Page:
It’s interesting that, when translating, you truly know when it is right.  If it is easy, it is usually right.  When you are struggling, ten to one but you are producing rubbish.

I have looked into collating some of the manuscripts.  I am slightly shocked at the meagre results of a search for software to assist in collation.  Considering the sheer number of people engaged in the study of texts, this is quite a surprise.  I can only suppose that this is caused by the inability to program of the majority of those engaged in the humanities.  I don’t think this is something that I will try to fix!

What has become clear is that collation is a time-consuming task outside my objective here.  I probably won’t do more on this.


Working with pre-critical Latin texts

Which comes first?  The text or the translation?  The question is not as simple as it seems.

There is no finer way to come to grips with a text than by preparing an exact translation of it into another language.  This forces the translator to look at every case ending, every -ae and -um; every verb tense and mood and voice.  It highlights, very rapidly, areas of the text that have some kind of awkwardness about them.

I once knew a Swedish scholar who was tasked with preparing a critical edition of one of the works of Tertullian – I no longer remember which one.  He began by translating an existing edition into English (!), very literally.  This gave him a word-by-word knowledge of the text, which is why he did it.

My own efforts to translate John the Deacon’s Life of St Nicholas have reminded me of this forcefully.  Some portions of the text are very much harder to translate than others.

In some cases the text itself – the Falconius edition of 1751 – seems suspect.  When this happens, I increasingly find myself consulting the Mombritius edition of 1478, and the Mai edition of 1840.  I have, indeed, come to mistrust the Falconius text.  But along the way, I find that interesting things emerge.

I have found that the Mai edition often simply omits a “difficult” sentence altogether.  The first three chapters of the text are particularly difficult, and I see that Mai simply omits most of it.  Clearly the scribe of whatever manuscript lies behind the Mai edition felt exactly as I did about the text; and didn’t propose to strain his brain with it.  Omitted sentences include all those which simply transcribe a Greek word.  These are a source of difficulty to the Mai scribe.  I do understand, indeed.  At one point John uses the word “heroes” with the meaning “bishops”!  I wonder what a Greek dictionary would show?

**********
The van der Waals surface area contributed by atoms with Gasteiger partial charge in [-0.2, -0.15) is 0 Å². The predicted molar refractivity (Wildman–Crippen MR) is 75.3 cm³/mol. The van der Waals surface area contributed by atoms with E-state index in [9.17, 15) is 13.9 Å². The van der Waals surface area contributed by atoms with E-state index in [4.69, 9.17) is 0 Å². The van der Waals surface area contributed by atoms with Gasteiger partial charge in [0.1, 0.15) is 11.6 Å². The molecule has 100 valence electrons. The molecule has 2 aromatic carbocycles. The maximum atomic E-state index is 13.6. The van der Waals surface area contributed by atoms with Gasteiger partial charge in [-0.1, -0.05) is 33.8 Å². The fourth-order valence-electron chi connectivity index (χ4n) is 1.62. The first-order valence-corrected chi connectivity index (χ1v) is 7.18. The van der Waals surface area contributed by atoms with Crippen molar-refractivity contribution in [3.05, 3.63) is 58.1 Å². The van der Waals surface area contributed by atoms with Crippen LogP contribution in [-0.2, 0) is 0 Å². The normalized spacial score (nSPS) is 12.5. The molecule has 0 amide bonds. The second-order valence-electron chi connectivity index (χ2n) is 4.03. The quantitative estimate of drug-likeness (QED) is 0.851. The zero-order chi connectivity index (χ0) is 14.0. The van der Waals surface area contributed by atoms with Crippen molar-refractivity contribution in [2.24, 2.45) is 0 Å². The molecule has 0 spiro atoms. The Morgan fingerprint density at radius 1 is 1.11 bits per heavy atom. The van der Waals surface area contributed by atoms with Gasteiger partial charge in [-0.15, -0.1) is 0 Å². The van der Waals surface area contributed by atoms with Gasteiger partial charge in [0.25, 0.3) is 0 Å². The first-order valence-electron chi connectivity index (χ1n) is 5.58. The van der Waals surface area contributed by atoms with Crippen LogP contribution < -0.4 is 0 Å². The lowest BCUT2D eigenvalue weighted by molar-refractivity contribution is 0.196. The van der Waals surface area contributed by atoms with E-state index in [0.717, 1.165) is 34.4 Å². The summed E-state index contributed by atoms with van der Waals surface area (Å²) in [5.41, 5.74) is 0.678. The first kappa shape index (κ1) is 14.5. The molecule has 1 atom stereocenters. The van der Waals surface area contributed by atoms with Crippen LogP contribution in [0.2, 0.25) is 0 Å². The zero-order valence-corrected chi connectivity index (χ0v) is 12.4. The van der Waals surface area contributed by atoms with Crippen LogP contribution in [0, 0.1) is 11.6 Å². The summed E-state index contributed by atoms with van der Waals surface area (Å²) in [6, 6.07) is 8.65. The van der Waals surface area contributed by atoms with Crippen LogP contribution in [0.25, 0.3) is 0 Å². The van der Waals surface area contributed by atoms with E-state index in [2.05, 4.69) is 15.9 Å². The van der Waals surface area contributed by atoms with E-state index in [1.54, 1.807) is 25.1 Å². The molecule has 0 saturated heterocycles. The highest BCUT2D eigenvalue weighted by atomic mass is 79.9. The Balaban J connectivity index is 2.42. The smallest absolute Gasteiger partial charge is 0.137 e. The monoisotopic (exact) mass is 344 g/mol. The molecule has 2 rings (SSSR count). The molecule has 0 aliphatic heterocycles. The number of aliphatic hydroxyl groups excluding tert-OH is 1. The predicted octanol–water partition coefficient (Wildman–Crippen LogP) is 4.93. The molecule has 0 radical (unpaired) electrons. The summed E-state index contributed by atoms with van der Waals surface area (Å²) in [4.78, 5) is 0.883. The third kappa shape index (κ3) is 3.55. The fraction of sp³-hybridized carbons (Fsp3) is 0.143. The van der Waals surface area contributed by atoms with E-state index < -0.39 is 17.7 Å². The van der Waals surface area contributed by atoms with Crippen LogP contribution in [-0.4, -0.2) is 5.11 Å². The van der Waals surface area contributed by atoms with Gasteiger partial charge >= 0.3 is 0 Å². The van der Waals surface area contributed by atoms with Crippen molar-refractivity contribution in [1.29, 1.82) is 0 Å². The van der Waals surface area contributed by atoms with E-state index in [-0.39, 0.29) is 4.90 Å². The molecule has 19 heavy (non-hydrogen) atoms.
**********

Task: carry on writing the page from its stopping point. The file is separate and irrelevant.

For John was translating an awful Greek text, the “Methodius ad Theodorum”, which is beyond my abilities.  I suspect that the two – Methodius and John – need to be edited together.  But my long years of corporate experience make me well aware of “scope creep”, as a risk to any project, and I refuse to be side-tracked.  My translation will be of John, and John only.

It would also be possible to start doing some text critical work on the text.  After all, a small number of manuscripts are already online.  The Bollandist website lists a good many.

I have already OCR’d the texts of Falconius, Mombritius and Mai, and created Word documents of them.  What I might do is to run a text comparison on these, and see what comes out.  It would be purely for fun, of course, but it might be interesting.

If only one could OCR the manuscripts.  But that said, today I found in one sentence of Falconius three OCR errors.  This did delay me rather.

As with everything I do, I believe that whatever I do will be useful to others; and whatever I leave undone, well, the world is no worse off in this than it was before.

But clearly it would be possible for me to continue this, and produce some form of critical text.  It might not be very good, depending on how much time and effort I devoted to it.  But in this case, the translation would be the father of the text.  Yet here again, to produce a proper critical edition of John the Deacon would certainly require knowledge of the Greek.  It would not be a simple task.

I shall not go down this route.  As I usually do, I will include the text that I have translated.  This will be a somewhat modified version of Falconius.  But I won’t go further than that.


A small personal amendment to the Lord’s prayer

A few weeks ago I was asked to attend a memorial service for someone that I never met in my life.  Such are family commitments.  The service was for a child, and was every bit as sentimental and content-free as I had feared.

I have never suffered from any urge whatsoever to be “religious”.  As I endured the empty words, inevitably the temptation emerged to, shall we say, modify them slightly.

This got me into trouble when we reached and recited the Lord’s Prayer:

And forgive us our sins,
As we forgive those who sin against us.  The bastards.

I did not realise that I had said this aloud, but the lady sitting next to me tugged at my sleeve and firmly instructed me to be quiet!

But actually, isn’t that exactly what Our Lord is asking us to do?  To forgive the bastards who did us an injury.  To forgive those we think of in such terms?

All the same, I don’t think that I will be asked along to another such endurance test soon.  Thankfully!


A bit of web searching for BHL 6106 = chapter 12 of John the Deacon’s Life of St Nicholas